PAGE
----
Some lawmakers are pushing the F-35 fighter jet over the F-15X because of the fear of budgetary constraints in the future. Defense News reported on February 27, 2019, “Lockheed Martin and U.S. Air Force officials may be downplaying the prospect of an upcoming budget battle surrounding the F-15X and the F-35 fighter jets, but F-35 supporters in Congress and around the Capital Beltway are mounting an offensive against Boeing’s new F-15 variant.”
The report indicates that “all signs point to the Air Force unveiling its plan to buy a new version of the F-15 in its fiscal 2020 budget proposal, tentatively scheduled for release in mid-March. Though numbers have fluctuated, a Feb. 19 report from Bloomberg says the service plans to purchase eight F-15X planes in FY20, with an expected total buy of about 80 jets.” Right now the plan is for the Air Force to purchase both the F-35 and the F-15X. The F-15X is an upgrade to existing F-15s in service.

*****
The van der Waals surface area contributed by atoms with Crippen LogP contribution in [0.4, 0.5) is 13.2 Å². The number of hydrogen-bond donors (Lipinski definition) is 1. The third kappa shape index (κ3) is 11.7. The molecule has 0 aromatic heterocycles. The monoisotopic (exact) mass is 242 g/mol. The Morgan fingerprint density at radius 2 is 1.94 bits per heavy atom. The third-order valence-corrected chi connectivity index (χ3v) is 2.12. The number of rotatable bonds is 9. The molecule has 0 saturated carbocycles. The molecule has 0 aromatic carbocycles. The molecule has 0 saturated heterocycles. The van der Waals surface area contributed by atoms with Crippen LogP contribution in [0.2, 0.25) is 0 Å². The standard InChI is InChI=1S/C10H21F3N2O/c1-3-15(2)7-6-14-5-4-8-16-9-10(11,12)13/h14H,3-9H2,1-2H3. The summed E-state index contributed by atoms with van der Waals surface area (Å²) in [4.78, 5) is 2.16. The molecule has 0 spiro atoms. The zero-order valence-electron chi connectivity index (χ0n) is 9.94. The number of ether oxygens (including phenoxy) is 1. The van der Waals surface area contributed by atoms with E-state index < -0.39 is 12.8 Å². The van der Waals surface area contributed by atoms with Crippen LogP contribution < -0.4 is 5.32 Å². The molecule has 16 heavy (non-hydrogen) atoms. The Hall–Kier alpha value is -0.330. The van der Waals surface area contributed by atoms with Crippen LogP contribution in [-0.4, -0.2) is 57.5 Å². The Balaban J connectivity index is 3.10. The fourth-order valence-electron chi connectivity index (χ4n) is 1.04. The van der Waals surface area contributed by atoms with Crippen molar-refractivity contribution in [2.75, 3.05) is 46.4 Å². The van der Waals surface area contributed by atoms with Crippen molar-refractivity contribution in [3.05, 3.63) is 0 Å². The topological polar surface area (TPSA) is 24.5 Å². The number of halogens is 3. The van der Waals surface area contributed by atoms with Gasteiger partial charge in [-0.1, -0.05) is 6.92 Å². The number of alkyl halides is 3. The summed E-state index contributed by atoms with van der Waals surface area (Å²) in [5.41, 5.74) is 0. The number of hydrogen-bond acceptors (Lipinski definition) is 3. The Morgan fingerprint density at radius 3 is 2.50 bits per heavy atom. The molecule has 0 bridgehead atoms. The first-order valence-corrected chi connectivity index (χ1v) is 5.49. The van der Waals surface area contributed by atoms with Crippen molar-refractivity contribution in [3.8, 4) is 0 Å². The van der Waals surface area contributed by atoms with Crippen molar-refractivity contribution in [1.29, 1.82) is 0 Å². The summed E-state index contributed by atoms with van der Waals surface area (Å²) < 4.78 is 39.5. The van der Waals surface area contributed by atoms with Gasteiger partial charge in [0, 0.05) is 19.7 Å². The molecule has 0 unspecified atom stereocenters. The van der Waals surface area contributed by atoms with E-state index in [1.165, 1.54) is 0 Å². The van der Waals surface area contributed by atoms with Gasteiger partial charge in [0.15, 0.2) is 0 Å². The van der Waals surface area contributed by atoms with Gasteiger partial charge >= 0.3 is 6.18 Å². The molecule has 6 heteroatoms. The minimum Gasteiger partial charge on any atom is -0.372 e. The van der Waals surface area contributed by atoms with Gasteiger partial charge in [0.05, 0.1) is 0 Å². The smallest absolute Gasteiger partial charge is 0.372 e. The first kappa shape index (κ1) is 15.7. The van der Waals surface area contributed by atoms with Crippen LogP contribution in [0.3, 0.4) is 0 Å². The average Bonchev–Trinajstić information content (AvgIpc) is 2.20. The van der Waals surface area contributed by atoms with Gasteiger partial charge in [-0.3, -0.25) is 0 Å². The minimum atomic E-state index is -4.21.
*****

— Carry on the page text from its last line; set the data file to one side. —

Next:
By Bill Gertz • Washington Free Beacon
China is building a long-range cruise missile fired from a shipping container that could turn Beijing’s large fleet of freighters into potential warships and commercial ports into future missile bases.
The new missile is in flight testing and is a land-attack variant of an advanced anti-ship missile called the YJ-18C, according to American defense officials.
The missile will be deployed in launchers that appear from the outside to be standard international shipping containers used throughout the world for moving millions of tons of goods, often on the deck of large freighters.
The YJ-18C is China’s version of the Club-K cruise missile built by Russia that also uses a launcher disguised as a shipping container. Israel also is working on a container-launched missile called the Lora.
Spokesmen for the Defense Intelligence Agency and Navy declined to comment.
By Sumantra Maita • The Federalist